"Herein lies the vice of the system. The Commission's operation is a form of effective state regulation superimposed upon the State's criminal regulation of obscenity and making such regulation largely unnecessary. In thus obviating the need to employ criminal sanctions, the State has at the same time eliminated the safeguards of the criminal process. Criminal sanctions may be applied only after a determination of obscenity has been made in a criminal trial hedged about with the procedural safeguards of criminal process. The Commission's practice is in striking contrast, in that it provides no safeguards whatever against the suppression of the nonobscene, and therefore constitutionally protected, matter. It is a form of regulation that creates hazards to protected freedoms markedly greater than those that attend reliance upon the criminal law." 372 U.S. at 66-70, 83 S. Ct. at 639.
The City contends that the Council, in making its determination of obscenity after an open hearing at which plaintiff was represented by counsel, was acting in a judicial capacity and therefore the exhibits then before the Council were "judicially determined" to be obscene as required by Freedman v. Maryland, 380 U.S. 51, 58, 85 S. Ct. 734, 13 L. Ed. 2d 649 (1965).
The Council's procedure, however, did not include the procedural safeguards necessary to ensure proper sensitivity to freedom of expression. The burden of proof, for example, was placed upon the bookseller, whereas the burden of proof in a criminal case can properly be placed only upon the prosecution. Freedman v. Maryland, 380 U.S. at 58, 85 S. Ct. at 734. Also, it is clear from the transcript of the hearing in this case that the Council did not consider itself a judicial body, nor did it consider itself bound by the due-process standards applicable in a court of law. Furthermore, the Council did not consider the First Amendment implications of its licensing act.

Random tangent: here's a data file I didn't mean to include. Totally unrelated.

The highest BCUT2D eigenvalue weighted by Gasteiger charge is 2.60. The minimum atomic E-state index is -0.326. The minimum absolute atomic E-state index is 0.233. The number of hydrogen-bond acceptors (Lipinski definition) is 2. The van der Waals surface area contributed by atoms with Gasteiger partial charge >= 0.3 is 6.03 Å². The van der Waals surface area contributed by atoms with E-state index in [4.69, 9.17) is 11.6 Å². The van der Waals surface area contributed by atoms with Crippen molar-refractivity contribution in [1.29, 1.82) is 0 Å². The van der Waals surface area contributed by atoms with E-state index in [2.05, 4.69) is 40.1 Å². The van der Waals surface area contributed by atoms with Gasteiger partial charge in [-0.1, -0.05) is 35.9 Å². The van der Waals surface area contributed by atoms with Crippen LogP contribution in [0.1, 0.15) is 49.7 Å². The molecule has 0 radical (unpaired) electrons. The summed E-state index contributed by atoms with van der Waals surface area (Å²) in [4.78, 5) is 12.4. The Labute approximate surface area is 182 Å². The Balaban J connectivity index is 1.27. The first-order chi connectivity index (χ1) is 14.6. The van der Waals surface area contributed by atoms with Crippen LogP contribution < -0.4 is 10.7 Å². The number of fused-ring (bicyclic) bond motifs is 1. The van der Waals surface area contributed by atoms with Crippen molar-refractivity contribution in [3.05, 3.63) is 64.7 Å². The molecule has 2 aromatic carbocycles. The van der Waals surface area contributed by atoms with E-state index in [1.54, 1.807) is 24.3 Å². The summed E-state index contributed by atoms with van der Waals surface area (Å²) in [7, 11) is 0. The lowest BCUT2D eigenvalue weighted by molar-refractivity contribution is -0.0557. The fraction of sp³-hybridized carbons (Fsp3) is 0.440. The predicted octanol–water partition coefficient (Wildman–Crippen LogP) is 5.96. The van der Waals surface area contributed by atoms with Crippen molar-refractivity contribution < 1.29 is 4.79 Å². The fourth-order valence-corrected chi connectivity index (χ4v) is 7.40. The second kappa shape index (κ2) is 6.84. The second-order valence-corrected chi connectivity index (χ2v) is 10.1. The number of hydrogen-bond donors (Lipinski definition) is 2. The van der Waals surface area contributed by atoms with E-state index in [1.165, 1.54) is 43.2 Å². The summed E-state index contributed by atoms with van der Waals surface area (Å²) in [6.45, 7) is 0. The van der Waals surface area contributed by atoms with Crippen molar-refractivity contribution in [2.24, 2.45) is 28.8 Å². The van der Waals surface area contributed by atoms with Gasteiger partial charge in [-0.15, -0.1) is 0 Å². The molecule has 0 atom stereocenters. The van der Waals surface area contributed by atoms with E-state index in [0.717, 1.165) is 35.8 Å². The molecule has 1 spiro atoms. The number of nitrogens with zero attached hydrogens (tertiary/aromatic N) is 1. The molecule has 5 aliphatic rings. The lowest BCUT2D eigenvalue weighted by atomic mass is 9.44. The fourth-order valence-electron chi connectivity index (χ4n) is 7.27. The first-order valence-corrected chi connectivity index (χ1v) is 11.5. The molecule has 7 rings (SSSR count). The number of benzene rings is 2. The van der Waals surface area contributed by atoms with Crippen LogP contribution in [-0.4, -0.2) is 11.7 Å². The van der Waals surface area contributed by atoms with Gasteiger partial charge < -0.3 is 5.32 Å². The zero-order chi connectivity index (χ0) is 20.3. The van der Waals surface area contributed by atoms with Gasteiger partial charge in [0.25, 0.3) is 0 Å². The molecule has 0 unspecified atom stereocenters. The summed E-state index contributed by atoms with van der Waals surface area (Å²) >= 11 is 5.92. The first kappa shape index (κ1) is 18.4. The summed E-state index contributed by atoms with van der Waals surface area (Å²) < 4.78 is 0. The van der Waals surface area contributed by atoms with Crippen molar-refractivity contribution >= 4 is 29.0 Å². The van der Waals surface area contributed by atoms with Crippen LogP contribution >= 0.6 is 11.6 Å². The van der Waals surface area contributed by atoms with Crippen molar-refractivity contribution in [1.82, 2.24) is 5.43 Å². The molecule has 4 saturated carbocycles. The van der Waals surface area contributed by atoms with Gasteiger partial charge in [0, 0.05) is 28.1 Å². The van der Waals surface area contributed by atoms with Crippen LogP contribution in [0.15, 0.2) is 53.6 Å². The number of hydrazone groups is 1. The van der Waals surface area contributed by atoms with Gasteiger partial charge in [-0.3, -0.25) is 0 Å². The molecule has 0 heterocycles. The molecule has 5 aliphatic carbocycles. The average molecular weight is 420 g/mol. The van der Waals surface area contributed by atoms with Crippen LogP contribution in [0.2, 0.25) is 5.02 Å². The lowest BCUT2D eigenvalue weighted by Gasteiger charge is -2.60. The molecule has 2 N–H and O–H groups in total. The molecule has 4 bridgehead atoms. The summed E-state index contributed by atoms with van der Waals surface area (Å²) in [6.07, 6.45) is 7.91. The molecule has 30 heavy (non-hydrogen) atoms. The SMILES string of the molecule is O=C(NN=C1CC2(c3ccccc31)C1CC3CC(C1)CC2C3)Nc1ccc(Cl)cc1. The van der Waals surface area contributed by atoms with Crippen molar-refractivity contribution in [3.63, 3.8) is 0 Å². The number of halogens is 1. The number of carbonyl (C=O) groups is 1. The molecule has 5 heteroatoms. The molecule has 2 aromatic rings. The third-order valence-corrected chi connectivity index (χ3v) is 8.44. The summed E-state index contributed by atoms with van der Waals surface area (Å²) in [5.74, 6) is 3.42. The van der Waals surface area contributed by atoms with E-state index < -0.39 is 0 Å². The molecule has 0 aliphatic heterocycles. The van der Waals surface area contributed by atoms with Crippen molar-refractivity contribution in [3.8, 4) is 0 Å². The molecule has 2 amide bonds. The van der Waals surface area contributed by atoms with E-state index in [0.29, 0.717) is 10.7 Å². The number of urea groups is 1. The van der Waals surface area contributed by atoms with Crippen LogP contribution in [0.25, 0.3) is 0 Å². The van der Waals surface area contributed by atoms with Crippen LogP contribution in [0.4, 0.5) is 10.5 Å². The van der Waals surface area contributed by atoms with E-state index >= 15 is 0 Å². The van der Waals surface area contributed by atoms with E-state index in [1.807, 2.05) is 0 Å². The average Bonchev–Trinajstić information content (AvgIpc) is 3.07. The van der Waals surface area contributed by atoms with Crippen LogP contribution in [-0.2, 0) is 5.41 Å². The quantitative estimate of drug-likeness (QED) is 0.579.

The City contends that no prior restraint of speech or press occurred in this case, because no administrative restrictions were imposed and no seizures were made prior to the City Council hearing. However, the Council itself *642 acted as the administrative censor in refusing to renew plaintiff's license. The purpose of the refusal to license was to suppress publications without the necessity of a court trial. This is prior restraint in its classic form.
The City also urges that the court should not require the City of Portland to license a public nuisance. But this argument is circular, and it begs the question of whether traditional nuisance-regulation is consistent with First Amendment rights. It is one thing to abate the sale of filthy food and another to abate the sale of filthy books. The food business is not protected by the First Amendment. Smith v. California, 361 U.S. 147, 152-153, 80 S. Ct. 215, 4 L. Ed. 2d 205 (1959).
It is true that this court's judgment will give the plaintiff and others similarly situated a right to a business license upon the payment of the prescribed fee, but this result merely eliminates presale censorship. The free flow of ideas has special protection. Strasser v. Doorley, 432 F.2d 567 (1st Cir., 1970). Censorship by any name cannot survive unless the scheme satisfies the First Amendment as construed by the Supreme Court. The scheme involved in this case has been struck down every time it has reached that tribunal. See, e. g., Bantam Books, Inc. v. Sullivan, 372 U.S. 58, 83 S. Ct. 631 (1963), and cases cited therein.
I find that Emergency Ordinance No. 130172 of the City of Portland is unconstitutional on its face. As applied to the plaintiff, the inherent unconstitutionality justifies injunctive relief. The City is permanently enjoined from prosecuting the plaintiff for operating its business without a license, so long as the plaintiff tenders the license fee and violates no legitimate public-safety ordinance.
This opinion shall constitute findings of fact and conclusions of law pursuant to Fed.R.Civ.P. 52(a).